Published March 13th, 2017 at 4:00 PM
When Heidi Van moved to the West Plaza with her two young children, she joined a vanguard of families staying in Kansas City rather than chasing the idea of a better public education in the suburbs.
She welcomed the diversity. As her daughter prepares to enter kindergarten, Van said she’s hardly strapped for high-quality public school choices. “It makes you see where you are in the middle of something that’s bigger than you,” Van said.
Sprawl is hardly new to Kansas City, stretching back to the early 20th century, when the stench from the stockyards transformed Quality Hill from a tony district into a haven for immigrants. Mansions turned into boarding houses as the rich moved south; it was considered a slum.
The school district transformation was more sinister than smell, said Arthur Benson, a former Kansas City school board member and the plaintiff’s attorney in the district’s 26-year desegregation case that ended in 2003.
In one real-estate practice, he said, a broker would buy a house on an all-white block just south of where blacks were moving. He’d then panic the rest of the neighborhood by moving a black family into the house, convincing the neighbors to sell for 50 cents on the dollar, warning that they would not get 25 cents if they waited.
“Pointing to neighborhoods and their elementary schools to the north recently ‘turned black,’” Benson said, “these brokers churned sales for years as entire areas were transformed.”
Between 1958 and 1973, he said, 60,000 whites moved out and were replaced by about 50,000 blacks believing they were moving into integrated neighborhoods. “The neighborhoods were soon all black, as were the schools that served them.”
During the same years, developers were establishing the first ring of suburbs on both sides of the state line.
Developer J.C. Nichols played an unlikely, but nonetheless pivotal role in education by building planned developments like Mission Hills. The insular communities included parks, schools, churches and restrictive covenants on homes. The covenants dictated exactly who could — and could not — move in.
Kansas City schools — once home to the best laboratory equipment, curricula, highest test scores and best paid teachers — dismissed the idea that the suburbs could overtake their realm.
In 1961, the Kansas City schools superintendent met with reporters to find out why they were writing about suburban schools, said University of Kansas Professor of Education John Rury, who has studied Kansas City education extensively.
Rury said the superintendent met with new teachers that same year and downplayed suburbia’s role in education.
“You’re going to be hearing a lot about suburban high schools and suburban schools and how much better they are than Kansas City. Don’t believe them,” he told them.
Magnet schools eventually kept some families in Kansas City, but the damage was done. Kansas City has spent decades since working to rebuild.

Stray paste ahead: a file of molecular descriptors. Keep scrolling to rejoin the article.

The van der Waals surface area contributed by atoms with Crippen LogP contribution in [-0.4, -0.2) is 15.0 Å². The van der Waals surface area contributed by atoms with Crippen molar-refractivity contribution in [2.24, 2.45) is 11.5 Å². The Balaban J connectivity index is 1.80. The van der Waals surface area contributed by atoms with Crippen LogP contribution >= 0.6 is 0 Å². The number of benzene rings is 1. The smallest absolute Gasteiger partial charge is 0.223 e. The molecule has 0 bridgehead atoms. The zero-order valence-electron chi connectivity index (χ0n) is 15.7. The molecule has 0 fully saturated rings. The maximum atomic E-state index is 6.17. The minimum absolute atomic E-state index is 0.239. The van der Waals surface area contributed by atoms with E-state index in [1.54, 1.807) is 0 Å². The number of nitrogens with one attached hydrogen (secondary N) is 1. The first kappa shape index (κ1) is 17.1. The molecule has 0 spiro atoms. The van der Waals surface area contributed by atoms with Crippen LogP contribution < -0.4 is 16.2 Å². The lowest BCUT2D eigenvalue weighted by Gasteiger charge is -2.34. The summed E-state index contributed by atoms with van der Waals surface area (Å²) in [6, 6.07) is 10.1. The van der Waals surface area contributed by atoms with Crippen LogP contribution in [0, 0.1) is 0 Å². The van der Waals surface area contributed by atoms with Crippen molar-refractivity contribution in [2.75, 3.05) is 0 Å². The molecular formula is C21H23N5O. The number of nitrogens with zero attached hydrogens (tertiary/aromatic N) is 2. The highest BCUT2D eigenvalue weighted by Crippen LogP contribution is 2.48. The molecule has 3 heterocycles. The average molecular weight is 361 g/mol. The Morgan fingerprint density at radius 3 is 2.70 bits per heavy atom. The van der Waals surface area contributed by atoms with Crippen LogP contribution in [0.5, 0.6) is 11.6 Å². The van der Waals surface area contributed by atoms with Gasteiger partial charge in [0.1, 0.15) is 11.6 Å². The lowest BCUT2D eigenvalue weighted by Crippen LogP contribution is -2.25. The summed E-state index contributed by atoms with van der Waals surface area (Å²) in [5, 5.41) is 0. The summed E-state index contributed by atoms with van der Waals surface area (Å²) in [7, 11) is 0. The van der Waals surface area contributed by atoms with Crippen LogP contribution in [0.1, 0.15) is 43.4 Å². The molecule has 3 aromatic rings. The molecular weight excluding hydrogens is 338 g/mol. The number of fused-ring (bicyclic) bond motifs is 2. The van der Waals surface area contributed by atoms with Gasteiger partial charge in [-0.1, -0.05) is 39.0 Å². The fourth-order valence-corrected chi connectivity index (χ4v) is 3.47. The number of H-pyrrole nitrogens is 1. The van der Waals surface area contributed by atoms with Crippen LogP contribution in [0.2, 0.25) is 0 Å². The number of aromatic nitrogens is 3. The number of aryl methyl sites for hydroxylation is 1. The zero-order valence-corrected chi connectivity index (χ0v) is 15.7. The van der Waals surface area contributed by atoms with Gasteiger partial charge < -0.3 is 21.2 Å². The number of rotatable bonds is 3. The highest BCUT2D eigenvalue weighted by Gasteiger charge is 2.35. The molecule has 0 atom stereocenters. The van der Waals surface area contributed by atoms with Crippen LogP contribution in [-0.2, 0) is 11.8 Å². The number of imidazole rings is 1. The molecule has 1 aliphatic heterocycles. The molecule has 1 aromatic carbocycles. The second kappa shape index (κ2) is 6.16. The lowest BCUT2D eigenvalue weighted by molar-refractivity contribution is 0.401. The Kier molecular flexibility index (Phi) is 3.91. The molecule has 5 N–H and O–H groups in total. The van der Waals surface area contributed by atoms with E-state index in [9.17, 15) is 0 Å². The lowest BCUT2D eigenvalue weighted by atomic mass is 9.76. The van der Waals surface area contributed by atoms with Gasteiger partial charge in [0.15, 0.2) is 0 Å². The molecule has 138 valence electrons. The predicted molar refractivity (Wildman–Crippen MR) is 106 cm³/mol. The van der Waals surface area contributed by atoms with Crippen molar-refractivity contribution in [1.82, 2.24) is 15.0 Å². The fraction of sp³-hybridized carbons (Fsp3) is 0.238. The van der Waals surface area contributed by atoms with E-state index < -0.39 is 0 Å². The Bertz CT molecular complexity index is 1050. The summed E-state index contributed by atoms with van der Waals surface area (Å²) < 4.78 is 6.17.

Yet academic progress is happening.
Lincoln College Preparatory Academy is regularly ranked the best high school in the state, Benson said. He could spend all day shouting it from the rooftops, but it might not matter.
“I think a lot of it is based on the inertia of these past misconceptions,” he said.
Changing demographics are hardly limited to the urban core, Rury said, noting that the Shawnee Mission School District is experiencing the same kind of perception problem as its northern portion grows more diverse. It sends families packing for Blue Valley.
Shawnee Mission will likely not see the wholesale migration suffered by urban districts, Rury said, but it could very well end up with a geographic divide highlighted by divisions between its high schools.
“North versus east is the classic example,” he said.
And just to the north of Shawnee Mission is the Kansas City, Kansas, school district, which has faced struggles similar to those of Kansas City Public Schools.
The mere mention of an inner-city school evokes images of a principal roaming the halls with a baseball bat, said Chief of Staff David A. Smith. He said he can practically hear people using air quotes when they say the phrase urban core, arguing it is really code for assumptions that it is filled with low-achieving minorities.
“We can do a lot of really, really good things,” Smith said, “but for some people, we’re still an urban district.”
Programs in the KCK schools include allowing every child to take the ACT during the school day, convincing unlikely children to take dual-credit college courses in high school and offering full-day kindergarten and preschool programs so children don’t start behind.
“We may not be able to change to the broader societal perceptions of what it means to be an urban district,” Smith said. “Because the antecedents of those perceptions are so long-standing and so widespread that there is only so much one district can do.”
One case in point, he said, might be neighborhoods surrounding the University of Kansas Hospital.
The area has long been hailed as an ideal site for high-end residential property catering to doctors, nurses and well-paid medical staff. But development has been slow to come, hampered perhaps by the negative impression of the local school district.
The KCK school district rebuilt nearby Frank Rushton Elementary as a sign that it, too, is invested in the neighborhood’s rebirth.
Gone is the previous drab building ringed by a fence that separated the school from the surrounding neighborhood.
The new school has bike racks out front and artwork of children biking, swinging and blowing bubbles. A new sidewalk and fresh landscaping have changed the exterior view to better reflect the progress that’s also happening inside the school.
“It’s a beautiful school, and it’s going to really help the neighborhood,” Smith said. “It is as nice as any school you’re going to see anywhere.”
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